Meals on Demand
Are Food Delivery Apps the New Pop-Ups?
Ambitious chefs get exposure. You get to sit on the couch.
Thank goodness my colleague Kathryn Robinson has been keeping an eye on the flurry of food delivery apps that have either launched in or expanded to Seattle of late.
I haven't partaken much of this boom, but one of the recent arrivals, Lish, strikes an interesting note. Some apps let users order straight from familiar restaurants, or an in-house chef. Lish lets you choose a meal based on who's cooking (and, duh, the dish itself). This theoretically allows aspiring chefs to build a following without going the two traditional routes: shelling out tens of thousands of dollars for a food truck, or busting ass to put on a pop-up dinner on their day off.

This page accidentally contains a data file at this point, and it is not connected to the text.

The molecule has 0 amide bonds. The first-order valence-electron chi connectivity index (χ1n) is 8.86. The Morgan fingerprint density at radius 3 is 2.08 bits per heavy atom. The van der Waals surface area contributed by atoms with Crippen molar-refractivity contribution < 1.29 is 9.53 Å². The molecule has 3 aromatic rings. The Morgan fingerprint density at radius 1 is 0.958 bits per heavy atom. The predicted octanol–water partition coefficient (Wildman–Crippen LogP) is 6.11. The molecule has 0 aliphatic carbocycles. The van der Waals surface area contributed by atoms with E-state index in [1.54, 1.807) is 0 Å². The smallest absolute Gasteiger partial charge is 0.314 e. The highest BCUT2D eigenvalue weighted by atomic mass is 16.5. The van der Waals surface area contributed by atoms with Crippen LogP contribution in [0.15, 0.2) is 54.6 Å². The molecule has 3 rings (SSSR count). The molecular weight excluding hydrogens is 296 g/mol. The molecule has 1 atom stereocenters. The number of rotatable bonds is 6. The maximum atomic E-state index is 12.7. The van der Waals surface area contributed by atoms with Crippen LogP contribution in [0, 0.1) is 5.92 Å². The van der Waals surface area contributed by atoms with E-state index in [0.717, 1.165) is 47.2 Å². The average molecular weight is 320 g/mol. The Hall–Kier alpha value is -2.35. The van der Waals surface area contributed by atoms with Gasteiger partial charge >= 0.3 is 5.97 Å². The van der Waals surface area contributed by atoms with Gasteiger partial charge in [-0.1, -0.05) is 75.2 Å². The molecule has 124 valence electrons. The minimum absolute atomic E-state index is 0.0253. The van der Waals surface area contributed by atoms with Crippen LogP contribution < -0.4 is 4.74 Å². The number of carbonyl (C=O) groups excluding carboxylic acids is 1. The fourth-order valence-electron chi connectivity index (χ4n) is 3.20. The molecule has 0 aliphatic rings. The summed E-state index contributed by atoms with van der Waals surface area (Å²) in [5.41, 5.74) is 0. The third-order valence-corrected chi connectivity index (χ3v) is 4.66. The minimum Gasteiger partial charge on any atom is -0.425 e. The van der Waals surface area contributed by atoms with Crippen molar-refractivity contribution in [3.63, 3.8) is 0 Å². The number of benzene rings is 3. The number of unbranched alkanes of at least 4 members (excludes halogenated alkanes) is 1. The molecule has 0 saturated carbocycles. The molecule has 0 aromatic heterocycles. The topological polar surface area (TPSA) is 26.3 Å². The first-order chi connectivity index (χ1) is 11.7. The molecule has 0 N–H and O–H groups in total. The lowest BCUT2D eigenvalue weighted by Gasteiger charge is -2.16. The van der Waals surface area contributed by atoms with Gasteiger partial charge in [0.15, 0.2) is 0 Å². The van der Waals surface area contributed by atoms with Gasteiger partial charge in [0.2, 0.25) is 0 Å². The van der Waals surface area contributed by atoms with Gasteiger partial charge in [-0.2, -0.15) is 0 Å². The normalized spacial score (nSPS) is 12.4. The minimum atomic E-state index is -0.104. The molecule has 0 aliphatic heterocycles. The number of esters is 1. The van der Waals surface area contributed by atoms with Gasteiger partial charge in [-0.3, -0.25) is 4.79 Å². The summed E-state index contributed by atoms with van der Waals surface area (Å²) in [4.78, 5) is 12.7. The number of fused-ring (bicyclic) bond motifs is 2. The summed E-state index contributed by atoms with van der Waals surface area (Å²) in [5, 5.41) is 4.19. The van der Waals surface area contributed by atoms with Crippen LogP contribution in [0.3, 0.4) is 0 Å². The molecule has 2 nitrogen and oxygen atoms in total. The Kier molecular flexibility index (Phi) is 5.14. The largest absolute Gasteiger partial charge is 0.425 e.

The app's small but growing roster of chefs have varying degrees of connection to the restaurant world, but this week it added Shane Robinson and Garrett Doherty, two-thirds of the very successful monthly Kraken Congee popup (and recent reality TV victors). So rather than slog across town to Queen Anne during a Monday night rush hour and trying to occupy an infant while awaiting a table at Kraken's monthly meal, I can summon a Filipino-style lugaw rice porridge topped with adobo-braised pork belly to my house, eat it, then give people the impression that I spend my weeknights cavorting at hip pop-ups.
I admit, I'm quite enamored with the idea of supporting ambitious up and comers while simultaneously wearing sweatpants. Lish's delivery fee is $4 and meals come cold with heating instructions.
Geekwire recently road tested a bunch of the delivery services around town (honestly, who is coming up with these names?), including Lish. I'm curious to see who else joins in.